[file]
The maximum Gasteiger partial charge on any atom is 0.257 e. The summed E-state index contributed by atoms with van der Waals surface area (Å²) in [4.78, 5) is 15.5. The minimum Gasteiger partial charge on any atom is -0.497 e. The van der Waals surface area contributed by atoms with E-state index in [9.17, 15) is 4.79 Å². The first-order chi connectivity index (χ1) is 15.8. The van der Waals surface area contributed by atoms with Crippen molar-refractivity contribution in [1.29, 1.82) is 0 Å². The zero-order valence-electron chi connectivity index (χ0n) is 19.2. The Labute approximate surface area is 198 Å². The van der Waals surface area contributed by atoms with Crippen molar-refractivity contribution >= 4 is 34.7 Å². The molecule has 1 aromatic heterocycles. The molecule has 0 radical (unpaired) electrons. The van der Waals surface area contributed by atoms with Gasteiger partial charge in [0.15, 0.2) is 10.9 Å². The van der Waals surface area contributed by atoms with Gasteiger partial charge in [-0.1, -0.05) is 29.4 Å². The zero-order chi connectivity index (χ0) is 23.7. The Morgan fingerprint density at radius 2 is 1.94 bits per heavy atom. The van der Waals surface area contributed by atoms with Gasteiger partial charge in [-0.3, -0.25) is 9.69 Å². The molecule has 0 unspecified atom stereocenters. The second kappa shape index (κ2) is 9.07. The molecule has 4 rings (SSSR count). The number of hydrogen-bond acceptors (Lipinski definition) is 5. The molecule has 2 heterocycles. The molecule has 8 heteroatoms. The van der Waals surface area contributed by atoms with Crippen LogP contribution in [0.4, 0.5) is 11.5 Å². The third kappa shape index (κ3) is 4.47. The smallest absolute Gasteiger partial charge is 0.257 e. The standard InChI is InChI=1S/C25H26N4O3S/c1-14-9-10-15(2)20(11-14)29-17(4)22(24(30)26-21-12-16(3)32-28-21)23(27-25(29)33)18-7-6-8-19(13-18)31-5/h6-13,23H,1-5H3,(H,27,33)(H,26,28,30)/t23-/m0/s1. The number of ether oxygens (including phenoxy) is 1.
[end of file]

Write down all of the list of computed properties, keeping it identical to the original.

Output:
The maximum Gasteiger partial charge on any atom is 0.257 e. The summed E-state index contributed by atoms with van der Waals surface area (Å²) in [4.78, 5) is 15.5. The minimum Gasteiger partial charge on any atom is -0.497 e. The van der Waals surface area contributed by atoms with E-state index in [9.17, 15) is 4.79 Å². The first-order chi connectivity index (χ1) is 15.8. The van der Waals surface area contributed by atoms with Crippen molar-refractivity contribution in [1.29, 1.82) is 0 Å². The zero-order valence-electron chi connectivity index (χ0n) is 19.2. The Labute approximate surface area is 198 Å². The van der Waals surface area contributed by atoms with Crippen molar-refractivity contribution >= 4 is 34.7 Å². The molecule has 1 aromatic heterocycles. The molecule has 0 radical (unpaired) electrons. The van der Waals surface area contributed by atoms with Gasteiger partial charge in [0.15, 0.2) is 10.9 Å². The van der Waals surface area contributed by atoms with Gasteiger partial charge in [-0.1, -0.05) is 29.4 Å². The zero-order chi connectivity index (χ0) is 23.7. The Morgan fingerprint density at radius 2 is 1.94 bits per heavy atom. The van der Waals surface area contributed by atoms with Gasteiger partial charge in [-0.3, -0.25) is 9.69 Å². The molecule has 0 unspecified atom stereocenters. The second kappa shape index (κ2) is 9.07. The molecule has 4 rings (SSSR count). The number of hydrogen-bond acceptors (Lipinski definition) is 5. The molecule has 2 heterocycles. The molecule has 8 heteroatoms. The van der Waals surface area contributed by atoms with Crippen LogP contribution in [0.4, 0.5) is 11.5 Å². The third kappa shape index (κ3) is 4.47. The smallest absolute Gasteiger partial charge is 0.257 e. The standard InChI is InChI=1S/C25H26N4O3S/c1-14-9-10-15(2)20(11-14)29-17(4)22(24(30)26-21-12-16(3)32-28-21)23(27-25(29)33)18-7-6-8-19(13-18)31-5/h6-13,23H,1-5H3,(H,27,33)(H,26,28,30)/t23-/m0/s1. The number of ether oxygens (including phenoxy) is 1.